NASA Dragonfly Mission to Saturn’s Largest Moon a ‘Go’

NASA’s nuclear-powered, dual-quadcopter rotorcraft is expected to travel tens of miles in an hour, much farther than any existing rover.

NASA Dragonfly Saturn moon Titan

An artist’s concept depicts NASA’s Dragonfly rotorcraft soaring over Titan’s sandy dunes. [Courtesy: NASA]

Within five years, NASA will launch a nuclear-powered drone to Saturn’s largest moon, Titan, to search for the origins of life.

The space agency this week confirmed its Dragonfly rotorcraft mission to Titan, the fourth initiative under its New Frontiers program, is a “go” for 2028. According to NASA, teams can now begin finalizing the mission’s design. After that, they will begin construction and testing of the spacecraft and science instruments it will carry.

The aim of Dragonfly is to explore “promising locations” on Titan in search of prebiotic chemical processes—those that took place before life formed and may have contributed to its inception—that are common to both Titan and ancient Earth. In other words, the mission could help NASA uncover how life in the solar system came to be.

“Dragonfly is a spectacular science mission with broad community interest, and we are excited to take the next steps on this mission,” said Nicky Fox, associate administrator of NASA’s Science Mission Directorate at the agency’s headquarters in Washington, D.C. “Exploring Titan will push the boundaries of what we can do with rotorcraft outside of Earth.”

After a revised mission budget and schedule were conditionally approved in November 2023, the release of NASA’s fiscal year 2025 budget request confirmed that Dragonfly will cost $3.35 billion and launch in July 2028. That cost is about triple what was initially proposed in 2019, and the launch date two years later.

NASA attributed the rising costs to multiple revisions of the mission in 2020 and 2022, when agency funding was curtailed. For example, it had to allocate additional funding toward a new heavy-lift launch vehicle—intended to shorten the transit time between Earth and Titan—due to the delayed launch. The COVID-19 pandemic and supply chain snarls were also cited as factors.

Dragonfly is a dual-quadcopter with eight rotors that flies like a drone, albeit one about the size of a car. It is expected to arrive on Titan in 2034, where, over the course of a two-year expedition, it will investigate whether the moon could be habitable.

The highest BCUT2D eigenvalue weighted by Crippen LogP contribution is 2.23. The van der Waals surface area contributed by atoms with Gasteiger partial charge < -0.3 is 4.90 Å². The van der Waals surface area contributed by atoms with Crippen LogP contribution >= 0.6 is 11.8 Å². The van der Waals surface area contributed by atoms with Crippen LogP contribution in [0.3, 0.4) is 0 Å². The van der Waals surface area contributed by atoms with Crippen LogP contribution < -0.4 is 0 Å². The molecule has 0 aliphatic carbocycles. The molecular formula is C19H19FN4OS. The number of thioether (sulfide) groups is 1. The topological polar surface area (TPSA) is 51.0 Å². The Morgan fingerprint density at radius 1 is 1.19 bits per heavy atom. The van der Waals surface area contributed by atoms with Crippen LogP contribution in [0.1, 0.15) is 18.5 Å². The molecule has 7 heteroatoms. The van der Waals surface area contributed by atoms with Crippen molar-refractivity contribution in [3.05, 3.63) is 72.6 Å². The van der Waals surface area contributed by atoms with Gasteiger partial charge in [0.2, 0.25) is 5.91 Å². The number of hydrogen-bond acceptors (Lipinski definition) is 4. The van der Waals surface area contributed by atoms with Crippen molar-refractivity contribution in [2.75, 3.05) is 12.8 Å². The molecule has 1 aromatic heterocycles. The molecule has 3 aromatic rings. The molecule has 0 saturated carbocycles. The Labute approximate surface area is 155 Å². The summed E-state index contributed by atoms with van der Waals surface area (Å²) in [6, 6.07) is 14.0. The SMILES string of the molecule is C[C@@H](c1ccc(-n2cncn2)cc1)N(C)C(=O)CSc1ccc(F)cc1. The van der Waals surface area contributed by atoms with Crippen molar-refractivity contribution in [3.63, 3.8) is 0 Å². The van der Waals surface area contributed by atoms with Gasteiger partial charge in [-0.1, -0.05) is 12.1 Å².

As one of the solar system’s few ocean worlds, researchers believe Titan could harbor water- or hydrocarbon-based life. Its thick, hazy atmosphere—unique among moons in the solar system—resembles that of Earth and has allowed complex organic materials to form on its surface.

Unlike Earth’s moon, which can accommodate solar-powered vehicles, Titan’s dense atmosphere necessitates a different energy source. Dragonfly will use a space nuclear power system, similar to those powering NASA’s Curiosity rover and New Horizons probe, that can be recharged at night. Most activities will be performed during the daytime, which on Titan lasts eight Earth days.

Titan is expected to have a greater range capability than any existing rover, covering tens of miles within an hour. According to NASA, it will fly hundreds of miles over two years, making one “hop” per Titan day (equivalent to 16 Earth days). However, Dragonfly will spend much of its time on the moon’s surface, making measurements and collecting samples.

The mission would represent the first time NASA has flown a vehicle for science on another planet’s moon. In 2022, the agency’s Ingenuity Mars helicopter completed several firsts and record-breaking flights on the Red Planet, earning the NASA Jet Propulsion Lab a Robert J. Collier trophy. Ingenuity earlier this week was officially retired into a stationary testbed following its final flight in January.

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Jack is a staff writer covering advanced air mobility, including everything from drones to unmanned aircraft systems to space travel—and a whole lot more. He spent close to two years reporting on drone delivery for FreightWaves, covering the biggest news and developments in the space and connecting with industry executives and experts. Jack is also a basketball aficionado, a frequent traveler and a lover of all things logistics.

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